Tabatha Yeatts at The Opposite of Indifference has the Poetry Friday Round Up.
I’ve been drawn to the poetry of Donald Hall and Jane Kenyon this summer, returning to poems I knew and loved, and discovering new ones to immerse my self in and come to know. At a lovely old bookstore tucked into the hills around our farm, I discovered Hall’s poetic memoir of the season’s as they are experienced at his farm:
Here’s a little snippet of his prose poetry – lovely and perfect:
Not only the whippoorwill wakes us on this long day and its briefer cousins of high summer. Every bough bends with feathered guests singing of summer in full-throated ease. Now the blue jay squawks and the fat crows caw – big as hens and black as evil where they gather on roadkills or on seeded fields – and the small birds trill, chirp and exult or appear to exult; at least we exult as the pale light rises early casting a pink yellow glow on the eastern slopes of Kearsarge…Summer is one continual morning under greeny leaves looking across greeny hayfields.
It’s hard to read Kenyon’s poetry without falling in love with the way she infuses the ordinary with the extraordinary. In his afterward to her posthumously published volume of poetry, “Otherwise”, Hall writes that Kenyon’s “poetry gathered resonance and beauty as she studied the art of the luminous particular. “The natural object” – she liked to quote Pound – “is always the adequate symbol”. Noticing the “luminous particular” – such a wonderful art to cultivate, especially in the Summer.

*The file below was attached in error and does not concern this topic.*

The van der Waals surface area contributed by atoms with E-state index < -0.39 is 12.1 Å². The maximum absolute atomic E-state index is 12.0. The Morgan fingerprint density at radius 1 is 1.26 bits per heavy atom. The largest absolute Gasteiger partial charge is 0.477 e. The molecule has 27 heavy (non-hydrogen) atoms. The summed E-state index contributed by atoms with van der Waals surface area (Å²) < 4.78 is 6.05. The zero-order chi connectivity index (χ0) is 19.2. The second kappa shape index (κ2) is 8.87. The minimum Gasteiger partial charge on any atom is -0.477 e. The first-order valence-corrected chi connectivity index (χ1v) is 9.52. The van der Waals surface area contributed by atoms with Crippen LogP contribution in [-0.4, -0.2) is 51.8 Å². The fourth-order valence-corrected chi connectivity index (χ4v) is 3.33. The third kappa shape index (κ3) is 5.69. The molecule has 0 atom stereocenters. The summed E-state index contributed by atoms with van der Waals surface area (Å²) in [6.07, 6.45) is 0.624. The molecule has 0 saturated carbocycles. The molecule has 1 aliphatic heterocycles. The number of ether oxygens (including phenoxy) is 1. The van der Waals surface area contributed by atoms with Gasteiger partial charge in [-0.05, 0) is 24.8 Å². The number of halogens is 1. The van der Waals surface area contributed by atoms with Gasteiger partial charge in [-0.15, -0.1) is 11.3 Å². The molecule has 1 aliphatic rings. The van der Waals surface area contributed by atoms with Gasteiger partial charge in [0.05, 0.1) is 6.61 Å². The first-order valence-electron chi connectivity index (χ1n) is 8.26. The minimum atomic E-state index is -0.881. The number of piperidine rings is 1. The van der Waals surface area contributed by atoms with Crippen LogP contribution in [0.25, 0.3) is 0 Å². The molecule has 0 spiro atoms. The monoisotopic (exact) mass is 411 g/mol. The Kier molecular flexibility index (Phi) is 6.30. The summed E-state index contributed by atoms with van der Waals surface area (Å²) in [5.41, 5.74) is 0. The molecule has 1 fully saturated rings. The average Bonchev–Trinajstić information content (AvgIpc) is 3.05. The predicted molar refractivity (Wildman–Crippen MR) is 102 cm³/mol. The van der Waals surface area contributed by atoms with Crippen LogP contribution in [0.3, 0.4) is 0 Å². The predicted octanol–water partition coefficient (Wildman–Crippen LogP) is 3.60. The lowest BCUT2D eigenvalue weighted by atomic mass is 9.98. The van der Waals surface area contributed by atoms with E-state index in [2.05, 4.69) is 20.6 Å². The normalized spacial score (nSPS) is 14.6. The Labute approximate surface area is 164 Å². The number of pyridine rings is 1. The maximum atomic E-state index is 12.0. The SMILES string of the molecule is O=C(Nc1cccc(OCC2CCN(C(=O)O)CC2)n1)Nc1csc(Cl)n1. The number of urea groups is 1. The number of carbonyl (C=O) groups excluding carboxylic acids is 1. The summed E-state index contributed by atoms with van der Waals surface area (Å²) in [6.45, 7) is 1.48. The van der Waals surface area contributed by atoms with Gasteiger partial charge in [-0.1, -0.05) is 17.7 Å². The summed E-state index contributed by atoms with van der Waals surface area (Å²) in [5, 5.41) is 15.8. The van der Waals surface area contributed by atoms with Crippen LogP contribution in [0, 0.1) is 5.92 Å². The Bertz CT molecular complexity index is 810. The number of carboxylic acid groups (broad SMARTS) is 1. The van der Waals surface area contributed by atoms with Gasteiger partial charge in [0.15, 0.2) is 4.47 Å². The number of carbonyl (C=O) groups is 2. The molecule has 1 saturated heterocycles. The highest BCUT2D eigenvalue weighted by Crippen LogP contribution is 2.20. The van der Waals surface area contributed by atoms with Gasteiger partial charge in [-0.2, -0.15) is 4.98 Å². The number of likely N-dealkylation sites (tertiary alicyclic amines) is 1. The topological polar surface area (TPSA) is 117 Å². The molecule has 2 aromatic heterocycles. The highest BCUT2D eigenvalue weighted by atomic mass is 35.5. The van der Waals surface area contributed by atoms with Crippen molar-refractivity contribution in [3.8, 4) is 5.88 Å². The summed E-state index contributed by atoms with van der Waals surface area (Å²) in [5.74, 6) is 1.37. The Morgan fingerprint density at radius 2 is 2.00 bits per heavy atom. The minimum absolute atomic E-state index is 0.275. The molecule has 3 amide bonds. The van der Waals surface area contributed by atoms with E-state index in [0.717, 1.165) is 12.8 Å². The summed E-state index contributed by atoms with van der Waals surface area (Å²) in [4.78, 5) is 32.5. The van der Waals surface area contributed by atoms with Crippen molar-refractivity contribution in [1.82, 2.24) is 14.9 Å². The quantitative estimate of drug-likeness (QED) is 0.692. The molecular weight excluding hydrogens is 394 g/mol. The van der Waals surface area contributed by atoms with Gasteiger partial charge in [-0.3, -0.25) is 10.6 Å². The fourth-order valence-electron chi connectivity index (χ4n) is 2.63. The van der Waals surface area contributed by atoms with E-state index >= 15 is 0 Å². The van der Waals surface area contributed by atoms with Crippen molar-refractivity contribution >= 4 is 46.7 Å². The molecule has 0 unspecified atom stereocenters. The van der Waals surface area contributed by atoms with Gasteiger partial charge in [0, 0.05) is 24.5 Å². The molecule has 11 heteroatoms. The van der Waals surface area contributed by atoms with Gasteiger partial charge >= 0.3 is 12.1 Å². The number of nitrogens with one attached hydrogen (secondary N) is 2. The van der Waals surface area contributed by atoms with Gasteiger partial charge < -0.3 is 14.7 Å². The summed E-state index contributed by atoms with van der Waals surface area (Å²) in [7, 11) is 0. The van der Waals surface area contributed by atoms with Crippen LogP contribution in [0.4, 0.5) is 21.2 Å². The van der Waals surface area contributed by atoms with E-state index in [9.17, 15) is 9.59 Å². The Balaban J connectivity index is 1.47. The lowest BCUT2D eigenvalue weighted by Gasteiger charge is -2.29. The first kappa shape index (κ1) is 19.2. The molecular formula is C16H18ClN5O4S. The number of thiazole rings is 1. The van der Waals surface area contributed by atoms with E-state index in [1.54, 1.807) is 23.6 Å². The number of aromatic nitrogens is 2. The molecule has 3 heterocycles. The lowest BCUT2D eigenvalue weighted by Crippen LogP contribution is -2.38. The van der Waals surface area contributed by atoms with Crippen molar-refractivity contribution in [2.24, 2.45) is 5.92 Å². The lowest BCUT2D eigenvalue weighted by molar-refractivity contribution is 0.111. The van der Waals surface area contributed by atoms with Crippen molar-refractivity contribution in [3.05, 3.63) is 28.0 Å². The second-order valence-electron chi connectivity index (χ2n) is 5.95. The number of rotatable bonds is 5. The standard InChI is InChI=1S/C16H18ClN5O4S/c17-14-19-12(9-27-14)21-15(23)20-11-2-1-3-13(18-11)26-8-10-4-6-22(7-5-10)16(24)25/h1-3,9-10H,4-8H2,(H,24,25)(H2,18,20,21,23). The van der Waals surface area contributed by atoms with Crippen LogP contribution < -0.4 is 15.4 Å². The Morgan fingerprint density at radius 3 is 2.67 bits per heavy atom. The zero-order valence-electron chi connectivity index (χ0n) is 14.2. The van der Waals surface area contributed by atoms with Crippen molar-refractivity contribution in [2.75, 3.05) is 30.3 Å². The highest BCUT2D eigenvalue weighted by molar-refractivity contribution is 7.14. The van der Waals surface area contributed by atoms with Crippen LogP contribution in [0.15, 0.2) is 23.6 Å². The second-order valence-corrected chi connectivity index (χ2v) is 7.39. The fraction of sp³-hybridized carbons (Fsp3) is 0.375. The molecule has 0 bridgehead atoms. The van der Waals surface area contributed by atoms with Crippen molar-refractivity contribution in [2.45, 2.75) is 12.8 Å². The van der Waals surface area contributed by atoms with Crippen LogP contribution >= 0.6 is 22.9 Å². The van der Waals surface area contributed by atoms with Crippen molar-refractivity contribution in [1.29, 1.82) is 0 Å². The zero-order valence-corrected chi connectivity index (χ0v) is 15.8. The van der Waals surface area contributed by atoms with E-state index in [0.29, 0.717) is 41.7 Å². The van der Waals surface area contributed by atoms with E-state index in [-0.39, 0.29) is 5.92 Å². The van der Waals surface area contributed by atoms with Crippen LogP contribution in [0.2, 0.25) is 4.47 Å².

Philosophy in Warm Weather
Now all the doors and windows
are open, and we move so easily
through the rooms. Cats roll
on the sunny rugs, and a clumsy wasp
climbs the pane, pausing
to rub a leg over her head.
All around physical life reconvenes.
The molecules of our bodies must love
to exist: they whirl in circles
and seem to begrudge us nothing.
Heat, Horatio, heat makes them
put this antic disposition on!
This year’s brown spider
sways over the door as I come
and go. A single poppy shouts
from the far field, and the crow,
beyond alarm, goes right on
pulling up the corn.